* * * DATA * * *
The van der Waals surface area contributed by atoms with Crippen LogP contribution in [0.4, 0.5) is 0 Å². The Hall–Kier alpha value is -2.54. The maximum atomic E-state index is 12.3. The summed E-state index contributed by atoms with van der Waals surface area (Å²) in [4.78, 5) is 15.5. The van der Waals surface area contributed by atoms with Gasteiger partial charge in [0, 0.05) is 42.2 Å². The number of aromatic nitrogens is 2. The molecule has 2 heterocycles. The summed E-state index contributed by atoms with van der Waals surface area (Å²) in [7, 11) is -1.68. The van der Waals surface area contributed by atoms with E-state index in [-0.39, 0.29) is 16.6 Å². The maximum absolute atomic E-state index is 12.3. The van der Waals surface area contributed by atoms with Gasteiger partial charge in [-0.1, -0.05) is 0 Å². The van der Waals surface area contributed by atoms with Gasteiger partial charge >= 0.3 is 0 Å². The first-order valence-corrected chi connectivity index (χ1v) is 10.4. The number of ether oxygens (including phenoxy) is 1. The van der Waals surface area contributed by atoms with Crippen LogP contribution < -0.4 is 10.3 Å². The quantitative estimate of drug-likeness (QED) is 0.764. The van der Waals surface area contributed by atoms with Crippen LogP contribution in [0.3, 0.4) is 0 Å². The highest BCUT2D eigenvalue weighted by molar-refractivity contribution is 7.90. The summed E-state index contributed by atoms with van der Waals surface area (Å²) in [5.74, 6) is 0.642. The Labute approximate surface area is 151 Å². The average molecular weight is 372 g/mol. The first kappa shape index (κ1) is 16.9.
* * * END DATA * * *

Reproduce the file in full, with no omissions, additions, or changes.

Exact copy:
The van der Waals surface area contributed by atoms with Crippen LogP contribution in [0.4, 0.5) is 0 Å². The Hall–Kier alpha value is -2.54. The maximum atomic E-state index is 12.3. The summed E-state index contributed by atoms with van der Waals surface area (Å²) in [4.78, 5) is 15.5. The van der Waals surface area contributed by atoms with Gasteiger partial charge in [0, 0.05) is 42.2 Å². The number of aromatic nitrogens is 2. The molecule has 2 heterocycles. The summed E-state index contributed by atoms with van der Waals surface area (Å²) in [7, 11) is -1.68. The van der Waals surface area contributed by atoms with E-state index in [-0.39, 0.29) is 16.6 Å². The maximum absolute atomic E-state index is 12.3. The van der Waals surface area contributed by atoms with Gasteiger partial charge in [-0.1, -0.05) is 0 Å². The van der Waals surface area contributed by atoms with Gasteiger partial charge >= 0.3 is 0 Å². The first-order valence-corrected chi connectivity index (χ1v) is 10.4. The number of ether oxygens (including phenoxy) is 1. The van der Waals surface area contributed by atoms with Crippen LogP contribution < -0.4 is 10.3 Å². The quantitative estimate of drug-likeness (QED) is 0.764. The van der Waals surface area contributed by atoms with Crippen LogP contribution in [0.3, 0.4) is 0 Å². The highest BCUT2D eigenvalue weighted by molar-refractivity contribution is 7.90. The summed E-state index contributed by atoms with van der Waals surface area (Å²) in [5.74, 6) is 0.642. The Labute approximate surface area is 151 Å². The average molecular weight is 372 g/mol. The first kappa shape index (κ1) is 16.9.